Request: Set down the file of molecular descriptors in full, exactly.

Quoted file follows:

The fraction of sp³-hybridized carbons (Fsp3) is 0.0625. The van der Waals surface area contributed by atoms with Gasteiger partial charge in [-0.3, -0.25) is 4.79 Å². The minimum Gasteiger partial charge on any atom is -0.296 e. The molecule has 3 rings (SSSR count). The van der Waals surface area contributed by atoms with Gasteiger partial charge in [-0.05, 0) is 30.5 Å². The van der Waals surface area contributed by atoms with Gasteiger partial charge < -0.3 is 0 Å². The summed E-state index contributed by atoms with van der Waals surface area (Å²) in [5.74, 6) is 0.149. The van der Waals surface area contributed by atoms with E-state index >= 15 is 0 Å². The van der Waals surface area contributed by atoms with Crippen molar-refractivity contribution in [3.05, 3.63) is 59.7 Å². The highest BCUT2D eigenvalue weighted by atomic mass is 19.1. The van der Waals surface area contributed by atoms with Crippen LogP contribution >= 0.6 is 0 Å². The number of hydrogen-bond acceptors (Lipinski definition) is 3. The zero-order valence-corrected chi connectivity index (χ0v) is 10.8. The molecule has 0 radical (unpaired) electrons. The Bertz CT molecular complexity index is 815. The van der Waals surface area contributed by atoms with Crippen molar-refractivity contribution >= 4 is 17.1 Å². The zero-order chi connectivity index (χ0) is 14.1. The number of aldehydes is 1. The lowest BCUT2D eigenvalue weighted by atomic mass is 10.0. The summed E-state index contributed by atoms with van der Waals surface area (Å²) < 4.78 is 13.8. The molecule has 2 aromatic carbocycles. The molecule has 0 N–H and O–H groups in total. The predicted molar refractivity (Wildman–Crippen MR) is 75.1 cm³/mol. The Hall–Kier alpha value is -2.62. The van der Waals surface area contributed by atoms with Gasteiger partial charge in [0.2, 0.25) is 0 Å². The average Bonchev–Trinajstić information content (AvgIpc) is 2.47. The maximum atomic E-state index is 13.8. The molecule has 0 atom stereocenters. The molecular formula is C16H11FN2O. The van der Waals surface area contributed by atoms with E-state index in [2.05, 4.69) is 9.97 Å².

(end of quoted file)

The fraction of sp³-hybridized carbons (Fsp3) is 0.0625. The van der Waals surface area contributed by atoms with Gasteiger partial charge in [-0.3, -0.25) is 4.79 Å². The minimum Gasteiger partial charge on any atom is -0.296 e. The molecule has 3 rings (SSSR count). The van der Waals surface area contributed by atoms with Gasteiger partial charge in [-0.05, 0) is 30.5 Å². The van der Waals surface area contributed by atoms with Gasteiger partial charge < -0.3 is 0 Å². The summed E-state index contributed by atoms with van der Waals surface area (Å²) in [5.74, 6) is 0.149. The van der Waals surface area contributed by atoms with E-state index >= 15 is 0 Å². The van der Waals surface area contributed by atoms with Crippen molar-refractivity contribution in [3.05, 3.63) is 59.7 Å². The highest BCUT2D eigenvalue weighted by atomic mass is 19.1. The van der Waals surface area contributed by atoms with Crippen LogP contribution >= 0.6 is 0 Å². The number of hydrogen-bond acceptors (Lipinski definition) is 3. The zero-order valence-corrected chi connectivity index (χ0v) is 10.8. The molecule has 0 radical (unpaired) electrons. The Bertz CT molecular complexity index is 815. The van der Waals surface area contributed by atoms with Crippen molar-refractivity contribution >= 4 is 17.1 Å². The zero-order chi connectivity index (χ0) is 14.1. The number of aldehydes is 1. The lowest BCUT2D eigenvalue weighted by atomic mass is 10.0. The summed E-state index contributed by atoms with van der Waals surface area (Å²) < 4.78 is 13.8. The molecule has 2 aromatic carbocycles. The molecule has 0 N–H and O–H groups in total. The predicted molar refractivity (Wildman–Crippen MR) is 75.1 cm³/mol. The Hall–Kier alpha value is -2.62. The van der Waals surface area contributed by atoms with Gasteiger partial charge in [0.2, 0.25) is 0 Å². The average Bonchev–Trinajstić information content (AvgIpc) is 2.47. The maximum atomic E-state index is 13.8. The molecule has 0 atom stereocenters. The molecular formula is C16H11FN2O. The van der Waals surface area contributed by atoms with E-state index in [2.05, 4.69) is 9.97 Å².